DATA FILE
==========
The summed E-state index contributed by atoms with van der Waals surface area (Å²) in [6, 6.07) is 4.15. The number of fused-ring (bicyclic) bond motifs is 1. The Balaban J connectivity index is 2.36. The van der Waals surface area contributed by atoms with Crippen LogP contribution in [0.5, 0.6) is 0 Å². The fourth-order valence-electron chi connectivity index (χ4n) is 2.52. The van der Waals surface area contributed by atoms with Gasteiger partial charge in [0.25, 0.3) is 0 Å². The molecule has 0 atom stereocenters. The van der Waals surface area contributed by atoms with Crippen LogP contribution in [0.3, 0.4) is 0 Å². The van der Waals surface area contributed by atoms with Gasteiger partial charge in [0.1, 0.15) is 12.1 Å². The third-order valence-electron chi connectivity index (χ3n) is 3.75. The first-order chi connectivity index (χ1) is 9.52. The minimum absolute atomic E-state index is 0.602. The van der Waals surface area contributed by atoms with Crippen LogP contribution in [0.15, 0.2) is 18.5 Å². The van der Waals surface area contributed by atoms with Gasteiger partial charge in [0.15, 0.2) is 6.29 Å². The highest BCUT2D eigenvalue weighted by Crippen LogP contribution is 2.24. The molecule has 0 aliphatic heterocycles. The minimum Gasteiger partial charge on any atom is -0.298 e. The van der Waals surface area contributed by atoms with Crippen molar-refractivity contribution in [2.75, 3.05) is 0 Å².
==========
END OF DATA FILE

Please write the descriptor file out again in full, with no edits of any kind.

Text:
The summed E-state index contributed by atoms with van der Waals surface area (Å²) in [6, 6.07) is 4.15. The number of fused-ring (bicyclic) bond motifs is 1. The Balaban J connectivity index is 2.36. The van der Waals surface area contributed by atoms with Crippen LogP contribution in [0.5, 0.6) is 0 Å². The fourth-order valence-electron chi connectivity index (χ4n) is 2.52. The van der Waals surface area contributed by atoms with Gasteiger partial charge in [0.25, 0.3) is 0 Å². The molecule has 0 atom stereocenters. The van der Waals surface area contributed by atoms with Crippen LogP contribution in [0.3, 0.4) is 0 Å². The van der Waals surface area contributed by atoms with Gasteiger partial charge in [0.1, 0.15) is 12.1 Å². The third-order valence-electron chi connectivity index (χ3n) is 3.75. The first-order chi connectivity index (χ1) is 9.52. The minimum absolute atomic E-state index is 0.602. The van der Waals surface area contributed by atoms with Crippen LogP contribution in [0.15, 0.2) is 18.5 Å². The van der Waals surface area contributed by atoms with Gasteiger partial charge in [0.15, 0.2) is 6.29 Å². The highest BCUT2D eigenvalue weighted by Crippen LogP contribution is 2.24. The molecule has 0 aliphatic heterocycles. The minimum Gasteiger partial charge on any atom is -0.298 e. The van der Waals surface area contributed by atoms with Crippen molar-refractivity contribution in [2.75, 3.05) is 0 Å².